Why the hoops?



Now this, for so long the most ‘cringeworthy’ line in any AFL team song, finally rang true at the end of the 2011 Grand Final when we were able to belt it out with gusto and conviction. Beautiful!

Dear Family,


In light of this magnificent run of sustained success, I felt the time had come to put our relationship with the Geelong Football Club into a historical perspective, both for us and those that follow.


As such I have written three pieces that I hope give insights into the link the Dalton/Peat/Dunstans have with this now great football club.


  1. Why the Hoops?

Explains our links and gives some background to who, when and why


  1. Purgatory

Written in 1995 at the height of my frustration when we got so close, so often but couldn’t crack it for a GF win and at that point, I felt we never would

  1. From Purgatory to Redemption

How did we manage to achieve this turnaround and how good does it feel? It is written, in part, with supporters of a couple of other clubs in mind who are now where we once were.


Separating each story are snippets from my Geelong scrapbook written when I was 10!  I would like to think my writing has improved a little since then.


I hope you enjoy this recollection.


Happy Christmas,

December, 2011




(husband, father, brother, brother in law, uncle, great uncle)




At around the age of five, Simon Dalton, son of John and Norma, younger brother of Sue and Lisa, was given a football jumper. It had long sleeves and a plastic number ‘5’ stitched on the back. It was the blue and white horizontal stripes or ‘the hoops’. It was the jumper of the Geelong Football Club.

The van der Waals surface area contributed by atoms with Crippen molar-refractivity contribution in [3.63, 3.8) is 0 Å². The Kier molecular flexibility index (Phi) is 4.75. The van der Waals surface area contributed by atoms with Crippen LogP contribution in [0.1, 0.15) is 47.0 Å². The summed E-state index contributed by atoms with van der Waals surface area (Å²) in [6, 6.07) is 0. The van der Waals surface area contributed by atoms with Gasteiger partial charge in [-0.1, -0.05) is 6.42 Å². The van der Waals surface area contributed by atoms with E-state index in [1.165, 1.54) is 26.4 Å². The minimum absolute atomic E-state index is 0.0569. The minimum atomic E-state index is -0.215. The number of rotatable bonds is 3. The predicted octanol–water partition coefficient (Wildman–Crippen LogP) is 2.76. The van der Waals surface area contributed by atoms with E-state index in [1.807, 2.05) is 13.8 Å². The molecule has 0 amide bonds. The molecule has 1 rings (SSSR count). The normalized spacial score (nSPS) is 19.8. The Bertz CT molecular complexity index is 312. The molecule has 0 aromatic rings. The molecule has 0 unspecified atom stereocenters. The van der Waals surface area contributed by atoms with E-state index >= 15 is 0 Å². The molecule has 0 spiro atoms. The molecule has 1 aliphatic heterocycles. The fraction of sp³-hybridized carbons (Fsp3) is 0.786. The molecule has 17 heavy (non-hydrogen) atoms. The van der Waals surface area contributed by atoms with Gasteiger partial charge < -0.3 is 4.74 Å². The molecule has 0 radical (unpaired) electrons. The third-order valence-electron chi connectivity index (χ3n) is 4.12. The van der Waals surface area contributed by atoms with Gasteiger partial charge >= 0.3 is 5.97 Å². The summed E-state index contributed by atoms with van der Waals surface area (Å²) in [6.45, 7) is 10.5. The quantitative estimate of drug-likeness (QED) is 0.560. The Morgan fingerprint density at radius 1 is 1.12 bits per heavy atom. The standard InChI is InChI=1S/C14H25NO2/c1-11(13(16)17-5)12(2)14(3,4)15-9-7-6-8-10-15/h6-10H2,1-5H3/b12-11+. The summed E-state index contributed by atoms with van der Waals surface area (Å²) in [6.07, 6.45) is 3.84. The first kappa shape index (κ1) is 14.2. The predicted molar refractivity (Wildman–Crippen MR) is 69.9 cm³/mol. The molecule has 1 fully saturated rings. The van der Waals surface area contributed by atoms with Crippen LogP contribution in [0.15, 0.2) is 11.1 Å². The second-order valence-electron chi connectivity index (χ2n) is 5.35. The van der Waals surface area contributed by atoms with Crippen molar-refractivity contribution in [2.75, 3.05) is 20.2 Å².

Number ‘5’ was worn by Graham ‘Polly’ Farmer, arguably one of the finest ruckmen to ever play the game. He was recruited from Western Australia in the early 1960’s. Polly revolutionized handball. It was said he spent hours handballing through the open windows of his car and this accounted for his amazing accuracy. It was also thought that a Polly Farmer handball was as a good as a kick.


In those days of the then VFL when all twelve clubs were Victorian, each team had its own ground, usually in or close to the suburb that bore its name. If you grew up in that area you generally supported that team. At the time of the jumper ‘presentation’, the Dalton household was at 17 Atkinson St, Chadstone – so why Geelong?


John Dalton was a Geelong boy. He was born there and spent most of his time growing up around various Geelong locations until he was fifteen or sixteen. The big joke was how many different primary schools he attended which seemed to be every second one we passed on our way to and from the footy ground. We never really knew why. He didn’t live in Geelong again after he left to become a cadet journalist in Hamilton. His only sibling, older brother Norman, never left, apart from a three year spell working in Taiwan just prior to his retirement. Norm is a keen Geelong supporter and has reserved seats at Kardinia Park, and has done for as long as anyone can remember.